Things to Do

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TIPS

  1. Costa Rica is expensive. Spend some time saving before your visit if you really want to explore this wonderful nation to its fullest.

  2. Bring a good camera, you have opportunities to take some once in a lifetime shots here, but a point and shoot without a zoom lense, just won't do.

  3. Be prepared for early rises. A lot of hiking tours begin at the buttcrack of dawn. This isn't really where you stay up drinking loads.

  4. The west coast is more touristic and said to be much safer, as well as more picturesque, but the Caribbean side has a lot to offer, like Cahuita National Park, which is a must do.

1. Hiker's rejoice!

 

Costa Rica has a whopping 29 National Parks all laden with trails, volcanoes, and wildlife, plus many on the water so you can go for a dip after all that walking. Our favourite park was Manuel Antonio for the sheer amount of monkey sightings. Other popular parks include Carara for birdwatching, including: woodpeckers, toucans, manakins, jacamars, and even the scarlet macaw.

2. Explore the Nicoya Peninsula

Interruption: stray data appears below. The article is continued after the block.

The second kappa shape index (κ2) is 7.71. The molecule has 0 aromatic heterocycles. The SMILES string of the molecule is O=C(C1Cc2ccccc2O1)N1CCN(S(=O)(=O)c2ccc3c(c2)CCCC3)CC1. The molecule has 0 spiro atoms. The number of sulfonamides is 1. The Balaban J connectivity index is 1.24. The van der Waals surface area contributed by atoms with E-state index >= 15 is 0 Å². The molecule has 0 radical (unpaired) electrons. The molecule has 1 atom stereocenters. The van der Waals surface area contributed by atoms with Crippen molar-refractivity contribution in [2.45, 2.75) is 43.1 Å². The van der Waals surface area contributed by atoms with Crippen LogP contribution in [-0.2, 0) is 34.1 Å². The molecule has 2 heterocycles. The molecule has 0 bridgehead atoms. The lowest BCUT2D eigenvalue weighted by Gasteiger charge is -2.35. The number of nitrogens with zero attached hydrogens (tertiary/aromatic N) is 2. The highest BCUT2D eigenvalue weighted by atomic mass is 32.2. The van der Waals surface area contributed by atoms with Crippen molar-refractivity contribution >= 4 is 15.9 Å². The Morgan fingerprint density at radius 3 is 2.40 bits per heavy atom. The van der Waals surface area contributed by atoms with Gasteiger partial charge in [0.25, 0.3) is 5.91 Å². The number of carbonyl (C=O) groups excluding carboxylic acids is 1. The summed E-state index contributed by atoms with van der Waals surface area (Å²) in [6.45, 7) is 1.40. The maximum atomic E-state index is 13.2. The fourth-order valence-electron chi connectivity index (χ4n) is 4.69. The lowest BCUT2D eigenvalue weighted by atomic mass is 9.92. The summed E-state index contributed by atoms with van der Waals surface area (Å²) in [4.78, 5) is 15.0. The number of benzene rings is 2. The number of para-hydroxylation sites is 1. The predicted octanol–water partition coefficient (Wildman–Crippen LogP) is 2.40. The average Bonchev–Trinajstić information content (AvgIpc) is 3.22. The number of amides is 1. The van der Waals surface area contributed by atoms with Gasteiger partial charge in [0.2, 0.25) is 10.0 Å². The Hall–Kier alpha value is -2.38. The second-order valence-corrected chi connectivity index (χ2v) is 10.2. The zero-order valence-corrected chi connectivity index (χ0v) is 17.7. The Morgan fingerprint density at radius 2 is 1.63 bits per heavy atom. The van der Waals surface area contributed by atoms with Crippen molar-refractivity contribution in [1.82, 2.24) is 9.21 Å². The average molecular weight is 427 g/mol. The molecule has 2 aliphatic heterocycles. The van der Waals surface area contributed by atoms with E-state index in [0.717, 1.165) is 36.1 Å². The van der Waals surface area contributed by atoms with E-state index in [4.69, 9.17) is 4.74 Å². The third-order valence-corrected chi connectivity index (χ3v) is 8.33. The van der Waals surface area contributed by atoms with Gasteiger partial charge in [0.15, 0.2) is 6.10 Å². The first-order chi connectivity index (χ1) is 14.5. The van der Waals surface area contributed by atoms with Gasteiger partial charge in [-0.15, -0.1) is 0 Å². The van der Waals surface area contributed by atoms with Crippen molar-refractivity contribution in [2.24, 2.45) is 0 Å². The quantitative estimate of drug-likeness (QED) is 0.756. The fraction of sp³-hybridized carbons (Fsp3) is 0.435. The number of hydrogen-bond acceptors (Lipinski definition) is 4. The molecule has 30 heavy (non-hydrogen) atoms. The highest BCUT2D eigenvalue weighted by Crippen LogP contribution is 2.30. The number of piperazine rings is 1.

With 80-miles of shoreline, towns and dense forests provide a backdrop for surfers, beach lovers, snorklers, scuba divers, hikers, and wildlife watchers. The beaches at the tip of the peninsula, are backed by Cabo Blanco, the oldest protected area of Costa Rica, with a 4.5 km trail leading through old-growth tropical forest to a white-sand beach. Talk about a dream come true.

3. Visit the hot springs in La Fortuna

Naturally warm, and drenched in volcanic minerals, these hot springs are a real draw. It's a great way to relax, and it's great for the skin. You'll feel like you've spent the day at a spa. 

4. Monteverde Cloud Forest

Suspended bridges are not the only amazing attraction in this cloud forest; the abundant opportunities to catch glimpses of wildlife are a big draw all year round. Birds, monkeys, and reptiles all call this forest home.

5. Do go chasing waterfalls

There are hundreds of  waterfalls around the country that you can reach by hike, horseback riding, and some by rappelling to0! El Chorro Waterfall, near Montezuma is one of the few waterfalls around the world that tumbles directly into an ocean (Pacific Ocean). Another fall not to miss is Rio Celeste, situated in Tenorio Volcano National Park. The Celeste River, the waterfall, and the pool it collects into are a stunning blue color because of a chemical combination of sulfur and calcium carbonate. Sometimes the waterfall itself glows blue.